Pacific herring (Clupea pallasii) is foundational to many social-ecological systems of the North American coast. The indigenous people of Heiltsuk First Nation on the central coast of British Columbia, Canada have depended on this forage fish for food, social, ceremonial, and economic purposes for millennia. Our research documents social, ecological, and cultural aspects of Heiltsuk First Nation’s relationship with Pacific herring and how this relationship has changed over time. We describe and discuss (1) how Heiltsuk social institutions, local and traditional ecological knowledge...
Wood-based bioenergy in western Montana: the importance of understanding path dependence and local context for resilience
21. April 2017 Beeton, T. A., Galvin, K. A. Research
The use of biomass for wood-based bioenergy (WBB) has been argued as a mechanism to mitigate the impacts of climate change, reduce vulnerability to disturbance events such as fires, and to enhance rural socioeconomic development. Yet, WBB development is characterized by a multitude of feedstock sources, bioenergy pathways, scales, and end uses, the feasibility of which is contingent upon place-based and context-specific social and environmental factors. We present an exploratory case study that draws on key informant interviews among a cohort of diverse stakeholders in rural western...
The drama of resilience: learning, doing, and sharing for sustainability
21. April 2017 Brown, K., Eernstman, N., Huke, A. R., Reding, N. Research
We discuss the use of participatory drama and transformative theatre to understand the sources of risk and resilience with coastal communities. We analyze and describe two performances developed as part of a project exploring people’s resilience to extreme weather events and to coastal dynamics in the face of climate change. We examine the process of devising the performance, which used various elicitation techniques to examine what matters to people in times of change and how people are able to respond to changes now and in the future. We discuss how creative practices such as...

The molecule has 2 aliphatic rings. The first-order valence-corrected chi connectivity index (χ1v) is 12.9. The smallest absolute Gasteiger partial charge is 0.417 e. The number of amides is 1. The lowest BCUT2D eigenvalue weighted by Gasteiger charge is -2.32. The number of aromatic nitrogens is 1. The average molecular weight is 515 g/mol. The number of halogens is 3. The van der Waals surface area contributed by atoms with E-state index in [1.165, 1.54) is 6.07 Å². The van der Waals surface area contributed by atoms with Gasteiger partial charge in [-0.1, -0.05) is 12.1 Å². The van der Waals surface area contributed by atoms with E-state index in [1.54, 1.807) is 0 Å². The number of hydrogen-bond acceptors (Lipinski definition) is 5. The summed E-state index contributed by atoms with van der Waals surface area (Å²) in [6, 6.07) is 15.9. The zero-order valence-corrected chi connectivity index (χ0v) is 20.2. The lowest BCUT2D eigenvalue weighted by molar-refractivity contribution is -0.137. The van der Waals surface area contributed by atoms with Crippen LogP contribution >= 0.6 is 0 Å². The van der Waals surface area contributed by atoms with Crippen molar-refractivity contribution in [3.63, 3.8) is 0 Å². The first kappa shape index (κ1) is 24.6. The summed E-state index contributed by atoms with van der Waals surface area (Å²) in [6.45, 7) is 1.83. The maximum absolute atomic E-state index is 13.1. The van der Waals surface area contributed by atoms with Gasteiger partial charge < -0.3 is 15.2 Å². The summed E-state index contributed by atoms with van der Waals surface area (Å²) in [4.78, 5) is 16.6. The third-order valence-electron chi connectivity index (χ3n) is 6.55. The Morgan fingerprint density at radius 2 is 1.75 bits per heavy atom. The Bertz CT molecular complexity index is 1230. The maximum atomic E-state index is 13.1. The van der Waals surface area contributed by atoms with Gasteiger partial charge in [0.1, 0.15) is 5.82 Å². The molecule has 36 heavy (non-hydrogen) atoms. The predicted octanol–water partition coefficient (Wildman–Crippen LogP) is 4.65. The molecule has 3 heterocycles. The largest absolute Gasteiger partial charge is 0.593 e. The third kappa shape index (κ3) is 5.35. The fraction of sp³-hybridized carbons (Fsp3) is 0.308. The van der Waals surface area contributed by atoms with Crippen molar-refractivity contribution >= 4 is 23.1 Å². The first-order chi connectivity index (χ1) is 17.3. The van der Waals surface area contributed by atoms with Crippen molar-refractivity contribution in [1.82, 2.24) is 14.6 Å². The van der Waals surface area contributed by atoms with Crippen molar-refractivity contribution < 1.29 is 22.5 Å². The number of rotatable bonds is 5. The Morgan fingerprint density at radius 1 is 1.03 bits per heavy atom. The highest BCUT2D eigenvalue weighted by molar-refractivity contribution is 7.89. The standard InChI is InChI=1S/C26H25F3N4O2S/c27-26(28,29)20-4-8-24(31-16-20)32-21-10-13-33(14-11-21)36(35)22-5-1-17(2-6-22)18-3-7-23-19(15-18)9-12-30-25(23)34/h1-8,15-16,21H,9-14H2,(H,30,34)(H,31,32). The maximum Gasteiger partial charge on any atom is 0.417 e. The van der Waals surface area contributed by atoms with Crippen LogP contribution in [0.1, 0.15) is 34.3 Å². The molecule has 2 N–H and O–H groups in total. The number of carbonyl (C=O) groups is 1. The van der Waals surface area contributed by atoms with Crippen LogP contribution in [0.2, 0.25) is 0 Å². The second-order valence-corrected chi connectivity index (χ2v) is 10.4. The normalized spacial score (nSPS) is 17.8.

Locating financial incentives among diverse motivations for long-term private land conservation
21. April 2017 Selinske, M. J., Cooke, B., Torabi, N., Hardy, M. J., Knight, A. T., Bekessy, S. A. Research
A variety of policy instruments are used to promote the conservation of biodiversity on private land. These instruments are often employed in unison to encourage land stewardship beneficial for biodiversity across a broad range of program types, but questions remain about which instruments are the appropriate tools when seeking long-term change to land-management practice. Drawing on three case studies, two in Australia and one in South Africa, spanning various program types—a biodiverse carbon planting scheme, a covenanting program, and a voluntary stewardship program—we...
Corruption risks, management practices, and performance in water service delivery in Kenya and Ghana: an agent-based model
18. April 2017 Bellaubi, F., Pahl-Wostl, C. Research
Our emphasis is on the management of water service delivery (WSD) and on the institutional dynamics of the actors involved in the various water systems, therefore focusing on the interplay between human society and the environment. Water service delivery in Kenya and Ghana is of low quality and there are weak integrity mechanisms in place, which are prone to corruption. Water service delivery is also characterized by pragmatic and opportunistic management practices. We explore the extent to which corruption and management practices affect the performance of WSD by developing an exploratory...